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Are Hooker Furniture Corporation’s (NASDAQ:HOFT) Interest Costs Too High?

Laura Kearns

Investors are always looking for growth in small-cap stocks like Hooker Furniture Corporation (NASDAQ:HOFT), with a market cap of US$468.67M. However, an important fact which most ignore is: how financially healthy is the business? Consumer Durables businesses operating in the environment facing headwinds from current disruption, even ones that are profitable, are inclined towards being higher risk. Evaluating financial health as part of your investment thesis is vital. Here are a few basic checks that are good enough to have a broad overview of the company’s financial strength. However, given that I have not delve into the company-specifics, I suggest you dig deeper yourself into HOFT here.

How does HOFT’s operating cash flow stack up against its debt?

HOFT has increased its debt level by about US$47.59M over the last 12 months made up of current and long term debt. With this ramp up in debt, HOFT currently has US$39.79M remaining in cash and short-term investments , ready to deploy into the business. Moreover, HOFT has produced cash from operations of US$31.24M during the same period of time, leading to an operating cash to total debt ratio of 65.65%, meaning that HOFT’s debt is appropriately covered by operating cash. This ratio can also be a sign of operational efficiency as an alternative to return on assets. In HOFT’s case, it is able to generate 0.66x cash from its debt capital.

Does HOFT’s liquid assets cover its short-term commitments?

Looking at HOFT’s most recent US$64.06M liabilities, it appears that the company has been able to meet these commitments with a current assets level of US$211.92M, leading to a 3.31x current account ratio. Though, a ratio greater than 3x may be considered as too high, as HOFT could be holding too much capital in a low-return investment environment.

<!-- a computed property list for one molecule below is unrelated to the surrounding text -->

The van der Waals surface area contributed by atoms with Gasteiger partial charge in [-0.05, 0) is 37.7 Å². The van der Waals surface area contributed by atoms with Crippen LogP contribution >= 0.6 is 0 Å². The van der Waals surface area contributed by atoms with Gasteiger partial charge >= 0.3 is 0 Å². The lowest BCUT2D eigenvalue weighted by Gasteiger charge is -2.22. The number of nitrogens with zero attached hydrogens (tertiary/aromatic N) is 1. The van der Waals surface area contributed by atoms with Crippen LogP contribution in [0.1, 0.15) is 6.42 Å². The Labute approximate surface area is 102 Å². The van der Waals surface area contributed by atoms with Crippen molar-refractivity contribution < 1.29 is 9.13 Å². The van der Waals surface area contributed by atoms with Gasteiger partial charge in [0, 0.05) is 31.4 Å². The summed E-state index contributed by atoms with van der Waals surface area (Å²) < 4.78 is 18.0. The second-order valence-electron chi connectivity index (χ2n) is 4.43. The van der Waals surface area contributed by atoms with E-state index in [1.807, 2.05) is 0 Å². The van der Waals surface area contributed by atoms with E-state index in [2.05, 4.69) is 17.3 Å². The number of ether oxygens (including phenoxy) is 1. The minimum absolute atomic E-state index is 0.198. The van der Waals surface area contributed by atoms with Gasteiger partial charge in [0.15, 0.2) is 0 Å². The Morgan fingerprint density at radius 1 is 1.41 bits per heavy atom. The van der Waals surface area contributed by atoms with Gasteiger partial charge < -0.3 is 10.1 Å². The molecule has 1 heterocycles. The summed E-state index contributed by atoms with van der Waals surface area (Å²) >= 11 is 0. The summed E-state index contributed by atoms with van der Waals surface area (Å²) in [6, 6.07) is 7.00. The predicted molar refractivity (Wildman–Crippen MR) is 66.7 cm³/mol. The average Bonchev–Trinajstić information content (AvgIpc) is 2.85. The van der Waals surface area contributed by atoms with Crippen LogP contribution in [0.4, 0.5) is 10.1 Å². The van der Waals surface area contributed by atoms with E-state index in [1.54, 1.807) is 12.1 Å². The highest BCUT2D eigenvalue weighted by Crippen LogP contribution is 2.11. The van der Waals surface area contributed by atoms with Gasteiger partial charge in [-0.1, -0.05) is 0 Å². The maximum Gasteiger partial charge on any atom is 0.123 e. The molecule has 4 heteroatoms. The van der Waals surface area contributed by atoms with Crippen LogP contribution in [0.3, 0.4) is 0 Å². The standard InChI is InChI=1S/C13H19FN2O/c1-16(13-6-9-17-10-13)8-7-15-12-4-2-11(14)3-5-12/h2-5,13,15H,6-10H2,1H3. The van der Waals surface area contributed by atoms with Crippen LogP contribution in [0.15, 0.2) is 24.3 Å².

NasdaqGS:HOFT Historical Debt Mar 12th 18

Does HOFT face the risk of succumbing to its debt-load?

With debt at 24.78% of equity, HOFT may be thought of as appropriately levered. This range is considered safe as HOFT is not taking on too much debt obligation, which can be restrictive and risky for equity-holders. We can test if HOFT’s debt levels are sustainable by measuring interest payments against earnings of a company. Ideally, earnings before interest and tax (EBIT) should cover net interest by at least three times. For HOFT, the ratio of 46.33x suggests that interest is comfortably covered, which means that lenders may be less hesitant to lend out more funding as HOFT’s high interest coverage is seen as responsible and safe practice.

Next Steps:

HOFT’s debt level is appropriate for a company its size, and it is also able to generate sufficient cash flow coverage, meaning it has been able to put its debt in good use. In addition to this, the company exhibits proper management of current assets and upcoming liabilities. This is only a rough assessment of financial health, and I’m sure HOFT has company-specific issues impacting its capital structure decisions. I recommend you continue to research Hooker Furniture to get a better picture of the stock by looking at the areas below. Just a heads up – to access some parts of the Simply Wall St research tool you might be asked to create a free account, but it takes just one click and the information they provide is definitely worth it in my opinion.


To help readers see pass the short term volatility of the financial market, we aim to bring you a long-term focused research analysis purely driven by fundamental data. Note that our analysis does not factor in the latest price sensitive company announcements.

The author is an independent contributor and at the time of publication had no position in the stocks mentioned.